by John Geyman, M.D. http://www.copernicus-healthcare.org Having just finished reading Bob Herbert’s excellent book, Losing Our Way: An Intimate Portrait of a Troubled America, I am struck by the parallels between trends in public education and in health care. Herbert, opinion columnist for the New York Times for 18 years and now a Distinguished Senior Fellow […]
The prices and costs of cancer care in the United States have been growing so fast, for so long, that they are now a “canary in the coal mine” of an unaccountable health care system. Many cancer patients are now forced by their increased cost burdens to forego necessary care and die earlier without adequate care. There is a fix—single-payer financing that eliminates profits and waste to the detriment of patient care.
The V.A.’s failures are a failure of its delivery system, not its financing system (except to the extent that it is probably underfunded to meet expanded needs}. Contrast that with our civilian health care system, based as it is not on service but ability to pay, which continues to be a failed system on both the financing and delivery sides. Its failures have been documented in my latest book Health Care Wars: How Market Ideology and Corporate Power Are Killing Americans, and many of the posts from my fellow Health Care Disconnects panel members over the last year.
Ten of the 25 largest health systems in the U.S. are now Catholic-sponsored. As many Bishops interpret Ethical and Religious Directives (ERDs) for Catholic Health Care Services more rigorously, health professionals often are unable to provide evidence-based reproductive and end-of-life care based on religious grounds. This blog summarizes some of the problems and harms to patients.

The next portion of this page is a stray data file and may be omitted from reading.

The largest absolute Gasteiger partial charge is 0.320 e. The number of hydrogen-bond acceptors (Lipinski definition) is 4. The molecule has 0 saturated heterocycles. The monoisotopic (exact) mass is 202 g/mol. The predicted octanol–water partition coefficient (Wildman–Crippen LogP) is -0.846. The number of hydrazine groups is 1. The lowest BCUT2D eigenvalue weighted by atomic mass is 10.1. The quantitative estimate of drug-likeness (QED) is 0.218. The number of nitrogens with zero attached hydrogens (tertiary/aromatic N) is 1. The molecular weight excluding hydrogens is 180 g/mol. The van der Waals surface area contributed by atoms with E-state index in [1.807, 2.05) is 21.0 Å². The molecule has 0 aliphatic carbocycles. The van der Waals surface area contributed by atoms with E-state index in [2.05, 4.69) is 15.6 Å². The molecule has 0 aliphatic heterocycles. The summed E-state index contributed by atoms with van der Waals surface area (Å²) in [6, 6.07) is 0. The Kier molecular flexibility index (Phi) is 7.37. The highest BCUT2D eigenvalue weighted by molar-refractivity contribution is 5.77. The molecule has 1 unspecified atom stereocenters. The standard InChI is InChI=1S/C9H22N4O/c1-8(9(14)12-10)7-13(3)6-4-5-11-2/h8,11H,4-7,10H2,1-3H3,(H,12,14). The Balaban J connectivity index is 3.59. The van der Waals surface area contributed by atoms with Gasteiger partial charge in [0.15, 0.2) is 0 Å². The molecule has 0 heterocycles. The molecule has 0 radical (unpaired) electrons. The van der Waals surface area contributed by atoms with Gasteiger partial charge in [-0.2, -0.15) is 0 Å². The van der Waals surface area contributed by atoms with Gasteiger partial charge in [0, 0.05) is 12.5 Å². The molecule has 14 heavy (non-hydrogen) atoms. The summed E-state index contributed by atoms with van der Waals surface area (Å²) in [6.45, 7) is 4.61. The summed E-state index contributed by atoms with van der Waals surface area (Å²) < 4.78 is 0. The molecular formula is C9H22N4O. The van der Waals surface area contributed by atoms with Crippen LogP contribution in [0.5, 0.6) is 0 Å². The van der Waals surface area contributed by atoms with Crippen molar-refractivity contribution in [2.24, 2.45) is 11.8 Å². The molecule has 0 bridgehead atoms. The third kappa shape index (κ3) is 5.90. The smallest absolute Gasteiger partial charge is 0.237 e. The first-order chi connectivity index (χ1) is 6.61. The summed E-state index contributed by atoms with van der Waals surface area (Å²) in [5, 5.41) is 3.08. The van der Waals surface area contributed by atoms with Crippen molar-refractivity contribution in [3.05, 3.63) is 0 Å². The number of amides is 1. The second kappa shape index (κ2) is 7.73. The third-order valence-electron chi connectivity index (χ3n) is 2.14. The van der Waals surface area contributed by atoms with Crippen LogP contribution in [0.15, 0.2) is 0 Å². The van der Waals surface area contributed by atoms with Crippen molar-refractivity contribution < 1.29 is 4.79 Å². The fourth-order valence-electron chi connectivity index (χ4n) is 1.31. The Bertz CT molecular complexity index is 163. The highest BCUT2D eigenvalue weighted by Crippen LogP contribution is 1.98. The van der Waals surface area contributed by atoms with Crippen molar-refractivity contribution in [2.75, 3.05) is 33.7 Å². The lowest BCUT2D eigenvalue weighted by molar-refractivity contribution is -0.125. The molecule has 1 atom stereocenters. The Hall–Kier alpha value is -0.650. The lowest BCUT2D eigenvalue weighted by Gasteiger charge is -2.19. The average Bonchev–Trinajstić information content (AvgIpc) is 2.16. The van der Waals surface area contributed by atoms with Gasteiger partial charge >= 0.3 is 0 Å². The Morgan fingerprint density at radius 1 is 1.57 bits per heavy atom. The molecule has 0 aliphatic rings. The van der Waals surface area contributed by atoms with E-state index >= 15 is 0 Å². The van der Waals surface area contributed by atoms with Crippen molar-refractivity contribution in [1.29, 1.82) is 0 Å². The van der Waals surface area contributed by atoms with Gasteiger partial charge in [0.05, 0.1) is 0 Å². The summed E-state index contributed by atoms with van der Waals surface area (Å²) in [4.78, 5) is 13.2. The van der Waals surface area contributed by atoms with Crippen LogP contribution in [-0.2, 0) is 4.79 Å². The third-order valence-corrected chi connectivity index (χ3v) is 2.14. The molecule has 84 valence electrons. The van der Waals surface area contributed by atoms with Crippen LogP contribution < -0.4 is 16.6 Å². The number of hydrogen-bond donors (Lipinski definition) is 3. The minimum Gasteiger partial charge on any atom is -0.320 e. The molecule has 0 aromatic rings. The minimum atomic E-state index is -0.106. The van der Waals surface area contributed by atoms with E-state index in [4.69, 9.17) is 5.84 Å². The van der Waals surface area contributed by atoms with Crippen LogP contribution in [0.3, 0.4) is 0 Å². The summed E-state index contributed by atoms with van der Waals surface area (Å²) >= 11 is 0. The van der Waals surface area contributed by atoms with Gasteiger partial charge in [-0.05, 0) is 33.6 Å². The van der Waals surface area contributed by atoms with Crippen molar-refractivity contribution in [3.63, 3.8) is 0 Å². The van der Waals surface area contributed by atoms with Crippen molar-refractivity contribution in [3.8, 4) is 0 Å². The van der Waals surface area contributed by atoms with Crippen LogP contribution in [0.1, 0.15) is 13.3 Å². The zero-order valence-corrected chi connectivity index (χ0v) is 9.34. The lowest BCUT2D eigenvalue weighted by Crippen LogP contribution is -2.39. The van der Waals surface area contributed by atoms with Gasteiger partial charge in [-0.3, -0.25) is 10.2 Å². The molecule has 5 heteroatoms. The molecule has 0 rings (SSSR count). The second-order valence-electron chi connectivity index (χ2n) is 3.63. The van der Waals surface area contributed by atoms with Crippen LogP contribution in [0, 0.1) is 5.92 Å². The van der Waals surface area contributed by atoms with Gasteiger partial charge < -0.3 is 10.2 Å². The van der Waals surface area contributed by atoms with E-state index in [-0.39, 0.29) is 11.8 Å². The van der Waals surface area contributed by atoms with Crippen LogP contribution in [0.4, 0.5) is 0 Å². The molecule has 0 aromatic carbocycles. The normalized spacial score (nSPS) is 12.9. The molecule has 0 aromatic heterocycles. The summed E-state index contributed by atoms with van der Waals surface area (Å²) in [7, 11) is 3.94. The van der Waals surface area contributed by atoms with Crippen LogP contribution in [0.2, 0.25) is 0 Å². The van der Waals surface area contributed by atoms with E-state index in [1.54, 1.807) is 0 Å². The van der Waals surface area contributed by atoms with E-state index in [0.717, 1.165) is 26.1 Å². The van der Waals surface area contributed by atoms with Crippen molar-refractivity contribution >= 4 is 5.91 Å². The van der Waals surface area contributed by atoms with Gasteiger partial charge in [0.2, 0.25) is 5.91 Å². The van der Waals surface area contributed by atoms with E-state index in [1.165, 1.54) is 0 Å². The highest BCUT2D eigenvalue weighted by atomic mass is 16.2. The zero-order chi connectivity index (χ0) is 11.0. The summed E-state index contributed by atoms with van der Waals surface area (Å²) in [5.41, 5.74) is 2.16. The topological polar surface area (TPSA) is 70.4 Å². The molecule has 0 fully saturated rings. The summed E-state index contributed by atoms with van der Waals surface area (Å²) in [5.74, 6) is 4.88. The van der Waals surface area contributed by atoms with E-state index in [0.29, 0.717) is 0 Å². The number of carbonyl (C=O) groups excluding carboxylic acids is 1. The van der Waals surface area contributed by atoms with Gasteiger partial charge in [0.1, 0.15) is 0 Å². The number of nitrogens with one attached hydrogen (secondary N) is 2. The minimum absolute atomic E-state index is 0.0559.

“Premium support” or voucher proposals for Medicare are a mainstay of conservative health policy. They have been defeated for over three decades, starting with President Reagan’s FY 1981 budget proposal. They are a key feature of “managed competition” — type reform proposals. Although President Clinton embraced managed competition in his ill-fated health reform bill, he vetoed the 1995 Balanced Budget Act which would have turned Medicare into a voucher program. Premium support proposals were defeated again in 1997 and 2003.
As the Occupy Wall Street protest continues and spreads, a health care system that meets human needs is increasingly one of the demands.
There is a growing movement to stop the privatization and corporate-takeover of health care in the U.K. and internationally. PNHP member Dr. Matt Anderson from Montefiore medical center in the Bronx spoke recently at the International Association of Health Policy meeting in Ankara, Turkey, along with New Mexico PNHP member Dr. Howard Waitzkin. Save our NHS’s Dr. Jacqueline Davis will be a featured speaker at the upcoming PNHP meeting in Washington, DC on Saturday October 29.
We saw in our last post how the intensifying class war in America over the last 30 years has hollowed out the middle class and led to the widest gap between the haves and have nots in our country’s history. In this Second Gilded Age, the right has been winning the war by its promotion […]
As the Great Recession rolls on after three years, without signs of relief on the horizon, a growing army of many millions of Americans is finding it impossible to gain access to necessary health care that is affordable. Meanwhile, class warfare is gaining intensity with a widening gulf between the left and right over the […]
Dr. Clare Gerada, president of the Royal College of General Practitioners, visited Chicago recently on a study tour to see how a market-based system works for society’s most vulnerable first hand. I was fortunate to be able to accompany her on several of her stops.
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